JUDY WOODRUFF: Next: to a very different fight back here in the U.S.
There is a contentious battle over how to protect the iconic blue waters of Lake Tahoe, which sits on the California-Nevada border. The agency that overseas development in the area has proposed a new set of rules for construction. The Sierra Club and other groups have challenged the plan in court, arguing it favors economic growth over environmental protection.
Gabriela Quiros of KQED San Francisco reports.
WOMAN: OK. We will go around the island. We will look at the waterfall. We will look at some osprey nests, and then we will go fast.
GABRIELA QUIROS, KQED: Lake Tahoe’s famous waters are the clearest of any large lake in the United States. They attract 3,000,000 visitors to California and Nevada each year.
GEOFF SCHLADOW, Tahoe Environmental Research Center: The blueness comes in large part from just the incredible cleanliness of it. What’s pretty wonderful is that you’re really living in an environment that does have all the hallmarks of a national park, but anybody can come here, anybody can live here. And the trick is, how do we keep that quality and keep using it?
GABRIELA QUIROS: That question has guided scientists like Geoff Schladow and hounded policy-makers ever since the 1960s, when researchers at the University of California at Davis first documented a decline in the lake’s clarity.
The university’s Brant Allen takes measurements every 10 days.
BRANT ALLEN, Tahoe Environmental Research Center: When we try and translate lake clarity to the public, what they want to know is how deep into the lake can they see? And so I will be lowering the Secchi disc down into the lake until it disappears, getting our clarity reading for the day.
GABRIELA QUIROS: Allen lets a Frisbee-looking device called a Secchi disc sink until it disappears.
BRANT ALLEN: Eighteen meters, or right around 60 feet, and that’s pretty typical for a summertime reading. The Secchi does vary seasonally.
GABRIELA QUIROS: Since 1968, the lake has lost 20 feet of clarity, mainly due to uncontrolled urbanization in the 1950s and 1960s.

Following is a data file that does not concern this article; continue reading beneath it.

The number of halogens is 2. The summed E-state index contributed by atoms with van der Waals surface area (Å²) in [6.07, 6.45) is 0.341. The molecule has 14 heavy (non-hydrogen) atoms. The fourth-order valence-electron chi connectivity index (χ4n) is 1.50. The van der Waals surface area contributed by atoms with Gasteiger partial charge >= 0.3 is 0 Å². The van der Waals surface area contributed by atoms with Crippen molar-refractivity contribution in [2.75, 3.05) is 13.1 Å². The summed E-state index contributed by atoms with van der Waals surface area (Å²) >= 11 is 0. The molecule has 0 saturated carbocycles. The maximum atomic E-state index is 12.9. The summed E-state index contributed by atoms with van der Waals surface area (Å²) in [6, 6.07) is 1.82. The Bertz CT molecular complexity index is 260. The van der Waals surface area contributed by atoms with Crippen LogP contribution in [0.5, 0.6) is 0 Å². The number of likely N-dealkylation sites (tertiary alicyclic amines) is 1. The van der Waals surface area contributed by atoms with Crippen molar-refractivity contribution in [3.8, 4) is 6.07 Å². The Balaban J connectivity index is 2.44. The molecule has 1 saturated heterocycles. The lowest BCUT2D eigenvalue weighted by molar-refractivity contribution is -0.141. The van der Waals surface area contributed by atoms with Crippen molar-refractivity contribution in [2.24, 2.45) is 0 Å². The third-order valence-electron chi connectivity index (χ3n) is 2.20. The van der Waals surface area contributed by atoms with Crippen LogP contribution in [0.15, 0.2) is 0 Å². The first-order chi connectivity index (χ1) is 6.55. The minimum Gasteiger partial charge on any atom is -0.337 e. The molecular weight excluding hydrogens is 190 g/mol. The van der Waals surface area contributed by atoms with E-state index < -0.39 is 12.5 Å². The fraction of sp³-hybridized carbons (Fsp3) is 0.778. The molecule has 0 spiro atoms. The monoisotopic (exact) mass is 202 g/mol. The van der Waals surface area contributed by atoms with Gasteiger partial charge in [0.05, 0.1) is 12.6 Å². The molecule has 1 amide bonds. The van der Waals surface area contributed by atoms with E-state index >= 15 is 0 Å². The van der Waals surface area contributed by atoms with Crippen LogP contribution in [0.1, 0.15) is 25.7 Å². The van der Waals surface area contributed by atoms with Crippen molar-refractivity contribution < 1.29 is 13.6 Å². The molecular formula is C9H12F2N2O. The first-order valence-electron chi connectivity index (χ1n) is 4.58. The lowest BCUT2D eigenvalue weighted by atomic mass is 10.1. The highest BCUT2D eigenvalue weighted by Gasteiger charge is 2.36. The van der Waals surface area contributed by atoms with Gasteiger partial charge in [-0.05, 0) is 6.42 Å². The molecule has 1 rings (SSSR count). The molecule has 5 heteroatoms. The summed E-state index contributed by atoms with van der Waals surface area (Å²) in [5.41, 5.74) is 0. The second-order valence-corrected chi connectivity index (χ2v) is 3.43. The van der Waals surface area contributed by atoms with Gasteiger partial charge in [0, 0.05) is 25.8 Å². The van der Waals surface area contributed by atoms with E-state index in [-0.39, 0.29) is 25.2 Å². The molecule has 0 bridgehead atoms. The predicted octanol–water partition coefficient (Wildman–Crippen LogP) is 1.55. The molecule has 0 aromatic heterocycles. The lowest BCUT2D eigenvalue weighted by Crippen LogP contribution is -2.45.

The 1960 Winter Olympics raised the lake’s profile and encouraged development, as did Frank Sinatra, who hosted celebrities at his Cal Neva Casino. Sierra Club volunteer Laurel Ames witnessed the development boom firsthand as a young woman growing up on the lake.
LAUREL AMES, Sierra Club: When I was in college, I came home one weekend, and my parents said, oh, you should go down and look at what they’re doing to the swamp.
GABRIELA QUIROS: What some residents considered a swamp at the south end of the lake was actually a large wetland. Replaced in the 1960s by a maze of houses and canals called the Tahoe Keys, the wetlands was no longer available to filter dirt and pollutants out before they flowed into the lake.
When plans for development threatened a pristine corner of the lake, citizens organized. They pressured California, Nevada and the federal government to enter into an agreement, or compact, that would regulate development around the lake.
LAUREL AMES: They agreed that Tahoe was threatened, and that Tahoe need to be protected by a planning agency, a regional planning agency.
GABRIELA QUIROS: Starting in the 1980s, the Tahoe Regional Planning Agency restricted all new construction. Scientists had discovered that dirt eroding and washing in from urban areas contributed more than any other pollutants to clouding the lake.
GEOFF SCHLADOW: It’s due in large part to very fine particles, things like dust that’s coming from the roads, and also steep dirt surfaces prone to erosion.
GABRIELA QUIROS: Hard surfaces like roads and parking lots can keep transporting dirt years after they’re built. So even though development slowed down, the lake continued to lose clarity.
GEOFF SCHLADOW: The ultimate goal is to restore clarity to what it was back in the — in the 1960s. That’s a Secchi depths reading of about 97 feet. Right now, we’re at about 70 feet, so that’s a — that’s a large change.